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Naughty photographer Helmut Newton gets his due at Annenberg Space, Los Angeles

For years, American museums shied away from displaying Helmut Newton's boundaries-pushing photography. But now L.A.'s Annenberg Space steps up.

June 28, 2013|By Steve Appleford
  • Helmut Newton, in his Paris flat in 1981, built provocative scenes both passionate and cool.
Helmut Newton, in his Paris flat in 1981, built provocative scenes both… (David Fahey )

Until 2011, the sexually charged photographs of Helmut Newton had never been the subject of a major U.S. museum show.

"It's a hypocrisy of the American psyche," says collector Manfred Heiting of the disparate reactions to Newton's hugely influential work. Heiting, the late photographer's friend and the organizer behind an exhibition that finally opened that year at the Museum of Fine Arts in Houston, adds, "Society has changed. We have changed."

A version of that Houston show has now landed at the Annenberg Space for Photography in Los Angeles, drawn from Newton's first three books — the career-defining "White Women," "Sleepless Nights" and "Big Nudes." Included are 125 new prints, some as large as 8-by-8 feet, showing in vivid black-and-white and color the German master's gift for creating provocative scenes both passionate and cool.

Newton, who died at 83 in 2004, began as a fashion photographer who pushed the boundaries of desire and drama for adventurous editors at French Vogue, Italian Vogue and elsewhere, then pushed them further in his personal work. He challenged taboos and preferred his models tall and posed with precision and attitude, never meek.

"He made the women strong, and they loved him," says Heiting, who lives in Malibu. "He was not a kinky guy. He positioned the women as they really wanted to see themselves, and that was a revelation."

The pictures were also dependably controversial, showing models in handcuffs and corsets, poised on sharp stillettos or wearing monocles, in scenes sometimes inspired by Newton's adolescent memories of Germany during the Weimar Republic. (He fled Nazi Germany in 1938.)

"If people found his work controversial, it was their problem," says June Newton, the photographer's widow, responding from her home in Monte Carlo to emailed questions. She was his close collaborator in all things and continues working to protect his legacy, now headquartered at the Helmut Newton Foundation in Berlin, though, she writes, "It was enough for him that his [own] generation saw his pictures."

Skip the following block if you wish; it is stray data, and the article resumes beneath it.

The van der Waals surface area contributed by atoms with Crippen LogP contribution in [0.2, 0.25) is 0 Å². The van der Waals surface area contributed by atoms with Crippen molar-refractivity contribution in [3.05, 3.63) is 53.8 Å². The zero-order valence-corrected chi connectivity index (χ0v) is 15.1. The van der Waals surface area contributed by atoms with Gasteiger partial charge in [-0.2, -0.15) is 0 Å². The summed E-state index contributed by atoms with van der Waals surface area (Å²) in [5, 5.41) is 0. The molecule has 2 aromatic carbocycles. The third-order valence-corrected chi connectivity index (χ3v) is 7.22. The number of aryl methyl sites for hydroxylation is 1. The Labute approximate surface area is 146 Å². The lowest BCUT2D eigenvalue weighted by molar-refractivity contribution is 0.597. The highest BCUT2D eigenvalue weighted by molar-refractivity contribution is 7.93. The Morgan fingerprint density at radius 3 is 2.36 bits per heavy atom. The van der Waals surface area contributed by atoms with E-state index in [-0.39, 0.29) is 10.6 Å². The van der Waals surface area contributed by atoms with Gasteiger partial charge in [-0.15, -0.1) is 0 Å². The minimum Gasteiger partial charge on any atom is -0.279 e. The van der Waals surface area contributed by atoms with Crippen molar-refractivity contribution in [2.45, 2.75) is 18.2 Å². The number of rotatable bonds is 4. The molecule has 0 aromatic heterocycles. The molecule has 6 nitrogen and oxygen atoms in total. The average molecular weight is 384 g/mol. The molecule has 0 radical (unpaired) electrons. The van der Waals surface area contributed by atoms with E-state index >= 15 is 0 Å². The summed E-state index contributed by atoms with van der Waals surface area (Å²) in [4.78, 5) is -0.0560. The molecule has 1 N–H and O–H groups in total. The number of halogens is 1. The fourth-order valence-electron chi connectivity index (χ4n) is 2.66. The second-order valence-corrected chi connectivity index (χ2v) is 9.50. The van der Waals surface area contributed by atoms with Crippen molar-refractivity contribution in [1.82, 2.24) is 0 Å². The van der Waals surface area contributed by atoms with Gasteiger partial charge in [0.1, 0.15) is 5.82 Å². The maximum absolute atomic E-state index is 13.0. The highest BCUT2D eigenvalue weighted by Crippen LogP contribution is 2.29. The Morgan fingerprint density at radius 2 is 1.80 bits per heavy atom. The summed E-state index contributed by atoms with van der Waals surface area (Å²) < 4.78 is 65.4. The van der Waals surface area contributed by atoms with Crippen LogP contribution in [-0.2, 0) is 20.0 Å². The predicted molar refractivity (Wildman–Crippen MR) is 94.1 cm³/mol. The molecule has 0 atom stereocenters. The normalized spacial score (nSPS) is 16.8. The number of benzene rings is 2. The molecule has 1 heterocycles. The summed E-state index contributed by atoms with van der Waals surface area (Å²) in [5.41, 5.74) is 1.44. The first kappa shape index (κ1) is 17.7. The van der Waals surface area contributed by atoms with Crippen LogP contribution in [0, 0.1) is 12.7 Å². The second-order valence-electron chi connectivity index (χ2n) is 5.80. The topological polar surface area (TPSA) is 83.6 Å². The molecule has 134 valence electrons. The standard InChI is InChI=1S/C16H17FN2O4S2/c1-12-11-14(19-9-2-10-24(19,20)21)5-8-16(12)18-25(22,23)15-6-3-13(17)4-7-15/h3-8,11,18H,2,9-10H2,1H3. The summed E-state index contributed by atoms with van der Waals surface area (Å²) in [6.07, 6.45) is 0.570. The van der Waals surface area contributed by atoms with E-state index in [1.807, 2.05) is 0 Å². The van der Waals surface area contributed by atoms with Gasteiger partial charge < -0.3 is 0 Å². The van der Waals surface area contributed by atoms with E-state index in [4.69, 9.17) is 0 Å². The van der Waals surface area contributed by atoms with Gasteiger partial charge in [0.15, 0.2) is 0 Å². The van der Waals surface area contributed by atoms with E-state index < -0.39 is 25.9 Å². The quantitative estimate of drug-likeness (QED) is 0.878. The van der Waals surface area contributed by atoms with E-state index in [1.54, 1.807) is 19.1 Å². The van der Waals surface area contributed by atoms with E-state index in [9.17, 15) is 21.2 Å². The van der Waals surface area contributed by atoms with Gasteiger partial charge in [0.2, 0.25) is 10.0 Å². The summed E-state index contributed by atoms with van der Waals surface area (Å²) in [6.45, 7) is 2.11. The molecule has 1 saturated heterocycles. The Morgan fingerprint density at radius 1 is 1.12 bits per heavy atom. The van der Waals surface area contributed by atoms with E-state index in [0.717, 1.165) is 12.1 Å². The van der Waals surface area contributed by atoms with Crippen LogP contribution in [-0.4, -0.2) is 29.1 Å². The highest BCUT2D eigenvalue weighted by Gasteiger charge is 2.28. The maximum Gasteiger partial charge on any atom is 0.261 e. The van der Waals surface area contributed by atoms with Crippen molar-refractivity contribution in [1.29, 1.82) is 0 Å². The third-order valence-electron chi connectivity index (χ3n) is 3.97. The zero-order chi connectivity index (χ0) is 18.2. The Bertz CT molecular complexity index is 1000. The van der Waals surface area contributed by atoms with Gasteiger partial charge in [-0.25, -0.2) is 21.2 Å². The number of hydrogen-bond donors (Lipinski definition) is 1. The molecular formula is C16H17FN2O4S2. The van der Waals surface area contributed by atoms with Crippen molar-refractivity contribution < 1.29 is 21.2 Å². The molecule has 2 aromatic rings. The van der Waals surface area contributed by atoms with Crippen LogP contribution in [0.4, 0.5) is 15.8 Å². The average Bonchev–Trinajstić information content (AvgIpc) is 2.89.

With this show, the Annenberg is venturing fully into adult territory not necessarily aimed at pleasant family consumption on a summer afternoon, adding a new layer to its repertoire following compelling shows of war photography, indigenous cultures and rock 'n' roll. The multimedia venue commissioned a new documentary, "Provocateur," and will be regularly screening the hour-long "Helmut by June," an intimate portrait by his wife that captures Newton at work in the last decade of his life and during his greatest fame.

"June's role was almost like a partner to Helmut," says David Fahey, co-owner of the Fahey/Klein Gallery on La Brea, which represented the photographer for many years. "She had great ideas. She designed all of his books. It was a perfect creative collaboration, the most successful I've seen."

One of Newton's most famous pictures documents the nature of their marriage and work together — a 1981 self-portrait by Newton capturing his own reflection in a mirror as he shoots a nude model, while June watches intently from beside the mirror.

"This show is a long time coming. It's still pretty conservative in America, even within the art community," says Fahey, who provided the Annenberg with his personal photographs of Newton and a videotaped interview from the 1980s. "Like all great artists, you remember his images. You can't say that about everyone."

"Helmut Newton: White Women / Sleepless Nights / Big Nudes," through Sept. 8; Annenberg Space for Photography, 2000 Avenue of the Stars, Century City; free; open 11 a.m.-6 p.m. Wednesday through Friday, 11 a.m.-9 p.m. Saturday, 11 a.m.-6 p.m. Sunday; (213) 403-3000;

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